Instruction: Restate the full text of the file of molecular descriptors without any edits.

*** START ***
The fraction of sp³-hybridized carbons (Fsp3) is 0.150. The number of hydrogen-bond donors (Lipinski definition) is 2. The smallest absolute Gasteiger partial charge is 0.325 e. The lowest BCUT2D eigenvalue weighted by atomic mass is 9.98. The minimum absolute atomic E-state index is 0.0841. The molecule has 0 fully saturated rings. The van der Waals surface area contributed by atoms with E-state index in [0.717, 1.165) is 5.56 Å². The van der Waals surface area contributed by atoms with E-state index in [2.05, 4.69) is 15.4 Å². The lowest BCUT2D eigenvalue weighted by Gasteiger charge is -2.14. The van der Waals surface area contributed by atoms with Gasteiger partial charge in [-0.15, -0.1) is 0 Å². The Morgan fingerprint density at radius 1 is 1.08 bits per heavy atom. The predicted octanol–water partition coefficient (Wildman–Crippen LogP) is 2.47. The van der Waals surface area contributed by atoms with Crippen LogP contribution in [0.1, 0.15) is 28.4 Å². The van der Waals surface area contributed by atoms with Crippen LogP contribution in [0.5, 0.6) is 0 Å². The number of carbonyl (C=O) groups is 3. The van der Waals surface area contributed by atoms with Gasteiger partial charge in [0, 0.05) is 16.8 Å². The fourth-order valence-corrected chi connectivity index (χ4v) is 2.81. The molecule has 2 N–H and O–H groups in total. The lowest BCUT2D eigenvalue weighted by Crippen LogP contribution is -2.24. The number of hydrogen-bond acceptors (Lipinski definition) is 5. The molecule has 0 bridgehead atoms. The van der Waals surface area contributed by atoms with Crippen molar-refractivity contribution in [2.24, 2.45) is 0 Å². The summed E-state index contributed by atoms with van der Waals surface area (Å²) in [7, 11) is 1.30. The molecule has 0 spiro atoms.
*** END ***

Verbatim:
The fraction of sp³-hybridized carbons (Fsp3) is 0.150. The number of hydrogen-bond donors (Lipinski definition) is 2. The smallest absolute Gasteiger partial charge is 0.325 e. The lowest BCUT2D eigenvalue weighted by atomic mass is 9.98. The minimum absolute atomic E-state index is 0.0841. The molecule has 0 fully saturated rings. The van der Waals surface area contributed by atoms with E-state index in [0.717, 1.165) is 5.56 Å². The van der Waals surface area contributed by atoms with E-state index in [2.05, 4.69) is 15.4 Å². The lowest BCUT2D eigenvalue weighted by Gasteiger charge is -2.14. The van der Waals surface area contributed by atoms with Gasteiger partial charge in [-0.15, -0.1) is 0 Å². The Morgan fingerprint density at radius 1 is 1.08 bits per heavy atom. The predicted octanol–water partition coefficient (Wildman–Crippen LogP) is 2.47. The van der Waals surface area contributed by atoms with Crippen LogP contribution in [0.1, 0.15) is 28.4 Å². The van der Waals surface area contributed by atoms with Crippen LogP contribution in [0.5, 0.6) is 0 Å². The number of carbonyl (C=O) groups is 3. The van der Waals surface area contributed by atoms with Gasteiger partial charge in [0, 0.05) is 16.8 Å². The fourth-order valence-corrected chi connectivity index (χ4v) is 2.81. The molecule has 2 N–H and O–H groups in total. The lowest BCUT2D eigenvalue weighted by Crippen LogP contribution is -2.24. The number of hydrogen-bond acceptors (Lipinski definition) is 5. The molecule has 0 bridgehead atoms. The van der Waals surface area contributed by atoms with Crippen molar-refractivity contribution in [2.24, 2.45) is 0 Å². The summed E-state index contributed by atoms with van der Waals surface area (Å²) in [7, 11) is 1.30. The molecule has 0 spiro atoms.